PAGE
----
William Shakespeare's Antony and Cleopatra in the complete original text
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Antony and Cleopatra

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Act III. Scene II.

Scene II.—Rome. A Room in CÆSAR'S House.

Enter AGRIPPA and ENOBARBUS, meeting.

Agr. What! are the brothers parted?
Eno. They have dispatch'd with Pompey;
he is gone;
The other three are sealing. Octavia weeps
To part from Rome; Cæsar is sad; and Lepidus,
Since Pompey's feast, as Menas says, is troubled
With the green sickness.
Agr. 'Tis a noble Lepidus.
Eno. A very fine one. O! how he loves
Cæsar.
Agr. Nay, but how dearly he adores Mark
Antony!
Eno. Cæsar? Why, he's the Jupiter of men.
Agr. What's Antony? The god of Jupiter.
Eno. Spake you of Cæsar? How! the non-
pareil!
Agr. O, Antony! O thou Arabian bird!
Eno. Would you praise Cæsar, say, 'Cæsar,'
go no further.
Agr. Indeed, he plied them both with ex-
cellent praises.
Eno. But he loves Cæsar best; yet he loves
Antony.
Hoo! hearts, tongues, figures, scribes, bards,
poets, cannot
Think, speak, cast, write, sing, number; hoo!
His love to Antony. But as for Cæsar,
Kneel down, kneel down, and wonder.
Agr. Both he loves.
Eno. They are his shards, and he their beetle.
[Trumpets within.] So;
This is to horse. Adieu, noble Agrippa.
Agr. Good fortune, worthy soldier, and fare-
well.

Enter CÆSAR, ANTONY, LEPIDUS, and
OCTAVIA.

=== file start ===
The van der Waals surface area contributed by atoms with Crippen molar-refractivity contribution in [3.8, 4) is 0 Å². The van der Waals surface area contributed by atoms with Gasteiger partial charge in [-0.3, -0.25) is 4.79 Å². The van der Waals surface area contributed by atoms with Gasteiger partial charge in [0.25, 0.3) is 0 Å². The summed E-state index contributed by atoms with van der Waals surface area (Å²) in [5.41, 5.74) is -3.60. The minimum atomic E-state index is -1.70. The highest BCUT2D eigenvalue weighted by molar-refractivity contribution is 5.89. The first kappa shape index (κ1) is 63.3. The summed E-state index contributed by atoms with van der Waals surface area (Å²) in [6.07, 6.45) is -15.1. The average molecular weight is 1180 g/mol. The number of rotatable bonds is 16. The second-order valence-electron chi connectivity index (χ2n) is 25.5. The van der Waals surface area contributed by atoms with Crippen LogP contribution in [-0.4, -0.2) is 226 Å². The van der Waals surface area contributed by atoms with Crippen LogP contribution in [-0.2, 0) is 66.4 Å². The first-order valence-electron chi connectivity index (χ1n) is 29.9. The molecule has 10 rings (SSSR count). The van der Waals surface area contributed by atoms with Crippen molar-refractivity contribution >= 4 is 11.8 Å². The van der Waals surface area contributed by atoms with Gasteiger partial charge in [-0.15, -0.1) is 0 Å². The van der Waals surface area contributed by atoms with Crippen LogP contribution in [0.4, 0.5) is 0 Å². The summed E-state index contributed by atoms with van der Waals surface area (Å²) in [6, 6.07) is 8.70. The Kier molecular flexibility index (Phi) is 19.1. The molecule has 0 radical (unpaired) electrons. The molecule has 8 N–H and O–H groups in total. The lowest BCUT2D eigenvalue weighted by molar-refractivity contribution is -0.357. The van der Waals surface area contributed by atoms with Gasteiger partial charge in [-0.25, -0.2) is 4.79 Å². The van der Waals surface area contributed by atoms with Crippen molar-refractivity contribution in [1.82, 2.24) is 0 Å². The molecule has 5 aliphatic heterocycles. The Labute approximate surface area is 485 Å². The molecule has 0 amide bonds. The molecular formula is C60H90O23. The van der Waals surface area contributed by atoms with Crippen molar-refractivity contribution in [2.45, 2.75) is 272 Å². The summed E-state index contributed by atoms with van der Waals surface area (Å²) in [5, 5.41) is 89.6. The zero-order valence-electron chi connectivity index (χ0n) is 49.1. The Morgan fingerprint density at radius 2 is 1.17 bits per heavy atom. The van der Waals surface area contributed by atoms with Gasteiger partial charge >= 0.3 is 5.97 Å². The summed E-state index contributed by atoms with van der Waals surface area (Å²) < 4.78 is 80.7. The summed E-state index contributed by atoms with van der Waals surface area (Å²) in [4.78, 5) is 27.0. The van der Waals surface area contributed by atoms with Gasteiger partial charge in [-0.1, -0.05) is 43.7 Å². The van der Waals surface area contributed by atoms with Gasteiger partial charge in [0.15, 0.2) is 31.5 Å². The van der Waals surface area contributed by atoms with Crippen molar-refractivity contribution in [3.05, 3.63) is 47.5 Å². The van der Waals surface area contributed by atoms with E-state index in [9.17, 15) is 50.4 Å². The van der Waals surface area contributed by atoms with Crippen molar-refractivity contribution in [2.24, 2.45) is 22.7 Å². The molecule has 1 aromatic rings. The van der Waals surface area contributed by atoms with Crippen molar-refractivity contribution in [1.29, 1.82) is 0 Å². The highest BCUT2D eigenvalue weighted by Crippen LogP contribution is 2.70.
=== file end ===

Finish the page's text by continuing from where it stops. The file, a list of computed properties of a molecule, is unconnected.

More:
Ant. No further, sir.
Cæs. You take from me a great part of my-
self;
Use me well in't. Sister, prove such a wife
As my thoughts make thee, and as my furthest
band
Shall pass on thy approof. Most noble Antony,
Let not the piece of virtue, which is set
Betwixt us as the cement of our love
To keep it builded, be the ram to batter
The fortress of it; for better might we
Have lov'd without this mean, if on both parts
This be not cherish'd.
Ant. Make me not offended
In your distrust.
Cæs. I have said.
Ant. You shall not find,
Though you be therein curious, the least cause
For what you seem to fear. So, the gods keep
you,
And make the hearts of Romans serve your ends!
We will here part.
Cæs. Farewell, my dearest sister, fare thee
well:
The elements be kind to thee, and make
Thy spirits all of comfort! fare thee well.
Oct. My noble brother!
Ant. The April's in her eyes; it is love's
spring,
And these the showers to bring it on. Be
cheerful.
Oct. Sir, look well to my husband's house;
and—
Cæs. What,
Octavia?
Oct. I'll tell you in your ear.
Ant. Her tongue will not obey her heart,
nor can
Her heart obey her tongue; the swan's down-
feather,
That stands upon the swell at full of tide,
And neither way inclines.
Eno. [Aside to AGRIPPA.] Will Cæsar weep?
Agr. He has a cloud in's face.
Eno. He were the worse for that were he a
horse;
So is he, being a man.
Agr. Why, Enobarbus,
When Antony found Julius Cæsar dead
He cried almost to roaring; and he wept
When at Philippi he found Brutus slain.
Eno. That year, indeed, he was troubled with
a rheum;
What willingly he did confound he wail'd,
Believe't, till I wept too,
Cæs. No, sweet Octavia,
You shall hear from me still; the time shall not
Out-go my thinking on you.
Ant. Come, sir, come;
I'll wrestle with you in my strength of love:
Look, here I have you; thus I let you go,
And give you to the gods.
Cæs. Adieu; be happy!
Lep. Let all the number of the stars give
light
To thy fair way!
Cæs. Farewell, farewell!
[Kisses OCTAVIA.
Ant. Farewell!
[Trumpets sound. Exeunt.
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